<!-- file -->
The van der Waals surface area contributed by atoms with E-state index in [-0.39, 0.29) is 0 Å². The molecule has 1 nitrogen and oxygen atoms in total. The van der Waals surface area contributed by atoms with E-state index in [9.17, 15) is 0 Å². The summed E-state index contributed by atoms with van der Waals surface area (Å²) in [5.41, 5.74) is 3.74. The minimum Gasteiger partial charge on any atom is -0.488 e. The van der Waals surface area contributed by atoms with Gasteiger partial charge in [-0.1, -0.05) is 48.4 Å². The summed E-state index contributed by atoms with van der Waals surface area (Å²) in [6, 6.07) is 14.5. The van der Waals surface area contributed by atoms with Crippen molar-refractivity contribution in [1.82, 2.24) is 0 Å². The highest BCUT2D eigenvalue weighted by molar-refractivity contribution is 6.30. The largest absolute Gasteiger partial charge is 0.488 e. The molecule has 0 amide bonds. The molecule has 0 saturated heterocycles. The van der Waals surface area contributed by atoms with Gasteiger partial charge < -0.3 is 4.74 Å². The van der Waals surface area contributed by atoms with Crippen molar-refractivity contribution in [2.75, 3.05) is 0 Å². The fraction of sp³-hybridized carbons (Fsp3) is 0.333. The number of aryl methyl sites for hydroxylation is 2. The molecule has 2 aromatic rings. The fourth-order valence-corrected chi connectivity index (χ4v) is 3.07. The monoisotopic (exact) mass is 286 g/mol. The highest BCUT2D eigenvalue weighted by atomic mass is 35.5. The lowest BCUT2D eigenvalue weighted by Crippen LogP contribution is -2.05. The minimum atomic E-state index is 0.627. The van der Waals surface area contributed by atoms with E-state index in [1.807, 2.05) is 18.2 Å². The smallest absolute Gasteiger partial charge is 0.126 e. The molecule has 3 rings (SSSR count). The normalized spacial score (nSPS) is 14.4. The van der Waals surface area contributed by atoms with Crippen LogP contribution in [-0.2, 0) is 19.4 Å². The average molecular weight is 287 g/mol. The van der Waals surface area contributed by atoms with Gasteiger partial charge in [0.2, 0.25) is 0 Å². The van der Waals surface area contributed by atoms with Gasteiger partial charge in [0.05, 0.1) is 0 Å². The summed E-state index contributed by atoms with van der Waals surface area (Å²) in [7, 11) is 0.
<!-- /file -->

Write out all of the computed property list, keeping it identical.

The van der Waals surface area contributed by atoms with E-state index in [-0.39, 0.29) is 0 Å². The molecule has 1 nitrogen and oxygen atoms in total. The van der Waals surface area contributed by atoms with E-state index in [9.17, 15) is 0 Å². The summed E-state index contributed by atoms with van der Waals surface area (Å²) in [5.41, 5.74) is 3.74. The minimum Gasteiger partial charge on any atom is -0.488 e. The van der Waals surface area contributed by atoms with Gasteiger partial charge in [-0.1, -0.05) is 48.4 Å². The summed E-state index contributed by atoms with van der Waals surface area (Å²) in [6, 6.07) is 14.5. The van der Waals surface area contributed by atoms with Crippen molar-refractivity contribution in [1.82, 2.24) is 0 Å². The highest BCUT2D eigenvalue weighted by molar-refractivity contribution is 6.30. The largest absolute Gasteiger partial charge is 0.488 e. The molecule has 0 amide bonds. The molecule has 0 saturated heterocycles. The van der Waals surface area contributed by atoms with Gasteiger partial charge < -0.3 is 4.74 Å². The van der Waals surface area contributed by atoms with Crippen molar-refractivity contribution in [2.75, 3.05) is 0 Å². The fraction of sp³-hybridized carbons (Fsp3) is 0.333. The number of aryl methyl sites for hydroxylation is 2. The molecule has 2 aromatic rings. The fourth-order valence-corrected chi connectivity index (χ4v) is 3.07. The monoisotopic (exact) mass is 286 g/mol. The highest BCUT2D eigenvalue weighted by atomic mass is 35.5. The lowest BCUT2D eigenvalue weighted by Crippen LogP contribution is -2.05. The minimum atomic E-state index is 0.627. The van der Waals surface area contributed by atoms with E-state index in [1.807, 2.05) is 18.2 Å². The smallest absolute Gasteiger partial charge is 0.126 e. The molecule has 3 rings (SSSR count). The normalized spacial score (nSPS) is 14.4. The van der Waals surface area contributed by atoms with Crippen LogP contribution in [-0.2, 0) is 19.4 Å². The average molecular weight is 287 g/mol. The van der Waals surface area contributed by atoms with Gasteiger partial charge in [0.2, 0.25) is 0 Å². The van der Waals surface area contributed by atoms with Gasteiger partial charge in [0.05, 0.1) is 0 Å². The summed E-state index contributed by atoms with van der Waals surface area (Å²) in [7, 11) is 0.